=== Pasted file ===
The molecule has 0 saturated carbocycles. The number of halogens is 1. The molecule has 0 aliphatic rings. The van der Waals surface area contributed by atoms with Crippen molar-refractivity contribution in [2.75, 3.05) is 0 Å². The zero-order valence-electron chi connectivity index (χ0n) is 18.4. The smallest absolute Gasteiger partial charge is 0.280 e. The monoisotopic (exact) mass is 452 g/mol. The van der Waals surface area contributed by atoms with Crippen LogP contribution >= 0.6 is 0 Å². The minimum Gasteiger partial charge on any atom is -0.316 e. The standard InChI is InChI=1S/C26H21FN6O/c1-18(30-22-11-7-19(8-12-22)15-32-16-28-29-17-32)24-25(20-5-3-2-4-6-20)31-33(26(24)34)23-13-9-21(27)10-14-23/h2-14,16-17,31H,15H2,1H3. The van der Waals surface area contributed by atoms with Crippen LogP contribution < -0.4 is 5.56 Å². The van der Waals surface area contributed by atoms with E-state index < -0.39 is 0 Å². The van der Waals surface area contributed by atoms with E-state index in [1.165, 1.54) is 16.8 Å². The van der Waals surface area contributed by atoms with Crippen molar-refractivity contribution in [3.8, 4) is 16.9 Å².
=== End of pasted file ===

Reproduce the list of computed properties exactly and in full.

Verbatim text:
The molecule has 0 saturated carbocycles. The number of halogens is 1. The molecule has 0 aliphatic rings. The van der Waals surface area contributed by atoms with Crippen molar-refractivity contribution in [2.75, 3.05) is 0 Å². The zero-order valence-electron chi connectivity index (χ0n) is 18.4. The smallest absolute Gasteiger partial charge is 0.280 e. The monoisotopic (exact) mass is 452 g/mol. The van der Waals surface area contributed by atoms with Crippen LogP contribution >= 0.6 is 0 Å². The minimum Gasteiger partial charge on any atom is -0.316 e. The standard InChI is InChI=1S/C26H21FN6O/c1-18(30-22-11-7-19(8-12-22)15-32-16-28-29-17-32)24-25(20-5-3-2-4-6-20)31-33(26(24)34)23-13-9-21(27)10-14-23/h2-14,16-17,31H,15H2,1H3. The van der Waals surface area contributed by atoms with Crippen LogP contribution < -0.4 is 5.56 Å². The van der Waals surface area contributed by atoms with E-state index < -0.39 is 0 Å². The van der Waals surface area contributed by atoms with E-state index in [1.165, 1.54) is 16.8 Å². The van der Waals surface area contributed by atoms with Crippen molar-refractivity contribution in [3.8, 4) is 16.9 Å².